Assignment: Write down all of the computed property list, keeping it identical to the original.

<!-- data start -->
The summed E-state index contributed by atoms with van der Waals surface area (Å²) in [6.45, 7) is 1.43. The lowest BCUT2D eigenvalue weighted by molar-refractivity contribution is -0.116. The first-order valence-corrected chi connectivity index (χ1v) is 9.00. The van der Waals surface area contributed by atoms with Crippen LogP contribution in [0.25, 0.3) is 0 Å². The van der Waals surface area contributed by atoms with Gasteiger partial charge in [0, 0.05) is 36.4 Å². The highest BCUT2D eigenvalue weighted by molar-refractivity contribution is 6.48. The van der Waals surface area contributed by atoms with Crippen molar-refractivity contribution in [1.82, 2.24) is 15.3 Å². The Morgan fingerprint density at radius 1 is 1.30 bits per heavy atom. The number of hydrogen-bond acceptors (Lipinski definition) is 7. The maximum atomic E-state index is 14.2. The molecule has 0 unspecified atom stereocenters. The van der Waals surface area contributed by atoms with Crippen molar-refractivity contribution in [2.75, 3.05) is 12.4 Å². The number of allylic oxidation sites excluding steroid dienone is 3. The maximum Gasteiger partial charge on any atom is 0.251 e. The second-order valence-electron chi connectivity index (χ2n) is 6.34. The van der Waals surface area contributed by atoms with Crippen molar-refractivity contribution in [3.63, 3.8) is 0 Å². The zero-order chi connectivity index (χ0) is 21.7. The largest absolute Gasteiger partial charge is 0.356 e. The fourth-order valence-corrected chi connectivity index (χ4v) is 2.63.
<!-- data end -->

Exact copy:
The summed E-state index contributed by atoms with van der Waals surface area (Å²) in [6.45, 7) is 1.43. The lowest BCUT2D eigenvalue weighted by molar-refractivity contribution is -0.116. The first-order valence-corrected chi connectivity index (χ1v) is 9.00. The van der Waals surface area contributed by atoms with Crippen LogP contribution in [0.25, 0.3) is 0 Å². The van der Waals surface area contributed by atoms with Gasteiger partial charge in [0, 0.05) is 36.4 Å². The highest BCUT2D eigenvalue weighted by molar-refractivity contribution is 6.48. The van der Waals surface area contributed by atoms with Crippen molar-refractivity contribution in [1.82, 2.24) is 15.3 Å². The Morgan fingerprint density at radius 1 is 1.30 bits per heavy atom. The number of hydrogen-bond acceptors (Lipinski definition) is 7. The maximum atomic E-state index is 14.2. The molecule has 0 unspecified atom stereocenters. The van der Waals surface area contributed by atoms with Crippen molar-refractivity contribution in [2.75, 3.05) is 12.4 Å². The number of allylic oxidation sites excluding steroid dienone is 3. The maximum Gasteiger partial charge on any atom is 0.251 e. The second-order valence-electron chi connectivity index (χ2n) is 6.34. The van der Waals surface area contributed by atoms with Crippen molar-refractivity contribution in [3.63, 3.8) is 0 Å². The zero-order chi connectivity index (χ0) is 21.7. The largest absolute Gasteiger partial charge is 0.356 e. The fourth-order valence-corrected chi connectivity index (χ4v) is 2.63.